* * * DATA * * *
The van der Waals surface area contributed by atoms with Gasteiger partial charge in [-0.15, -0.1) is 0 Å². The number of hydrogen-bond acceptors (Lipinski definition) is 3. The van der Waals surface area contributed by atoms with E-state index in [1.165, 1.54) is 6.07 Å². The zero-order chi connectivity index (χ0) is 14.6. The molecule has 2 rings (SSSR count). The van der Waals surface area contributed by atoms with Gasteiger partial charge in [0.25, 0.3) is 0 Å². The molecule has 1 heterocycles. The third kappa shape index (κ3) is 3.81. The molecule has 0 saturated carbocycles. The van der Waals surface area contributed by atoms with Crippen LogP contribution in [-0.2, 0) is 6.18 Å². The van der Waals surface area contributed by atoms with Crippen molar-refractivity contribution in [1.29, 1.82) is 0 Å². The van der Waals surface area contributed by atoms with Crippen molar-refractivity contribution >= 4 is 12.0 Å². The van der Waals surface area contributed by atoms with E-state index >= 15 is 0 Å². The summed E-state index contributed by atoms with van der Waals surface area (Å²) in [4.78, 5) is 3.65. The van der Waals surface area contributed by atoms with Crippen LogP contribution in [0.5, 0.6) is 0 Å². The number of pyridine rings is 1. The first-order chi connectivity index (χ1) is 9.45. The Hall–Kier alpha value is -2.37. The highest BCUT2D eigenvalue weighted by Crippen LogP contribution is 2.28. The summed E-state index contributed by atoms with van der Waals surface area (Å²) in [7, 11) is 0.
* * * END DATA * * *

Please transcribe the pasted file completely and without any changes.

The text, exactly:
The van der Waals surface area contributed by atoms with Gasteiger partial charge in [-0.15, -0.1) is 0 Å². The number of hydrogen-bond acceptors (Lipinski definition) is 3. The van der Waals surface area contributed by atoms with E-state index in [1.165, 1.54) is 6.07 Å². The zero-order chi connectivity index (χ0) is 14.6. The molecule has 2 rings (SSSR count). The van der Waals surface area contributed by atoms with Gasteiger partial charge in [0.25, 0.3) is 0 Å². The molecule has 1 heterocycles. The third kappa shape index (κ3) is 3.81. The molecule has 0 saturated carbocycles. The van der Waals surface area contributed by atoms with Crippen LogP contribution in [-0.2, 0) is 6.18 Å². The van der Waals surface area contributed by atoms with Crippen molar-refractivity contribution in [1.29, 1.82) is 0 Å². The van der Waals surface area contributed by atoms with Crippen molar-refractivity contribution >= 4 is 12.0 Å². The van der Waals surface area contributed by atoms with E-state index >= 15 is 0 Å². The summed E-state index contributed by atoms with van der Waals surface area (Å²) in [4.78, 5) is 3.65. The van der Waals surface area contributed by atoms with Crippen LogP contribution in [0.5, 0.6) is 0 Å². The number of pyridine rings is 1. The first-order chi connectivity index (χ1) is 9.45. The Hall–Kier alpha value is -2.37. The highest BCUT2D eigenvalue weighted by Crippen LogP contribution is 2.28. The summed E-state index contributed by atoms with van der Waals surface area (Å²) in [7, 11) is 0.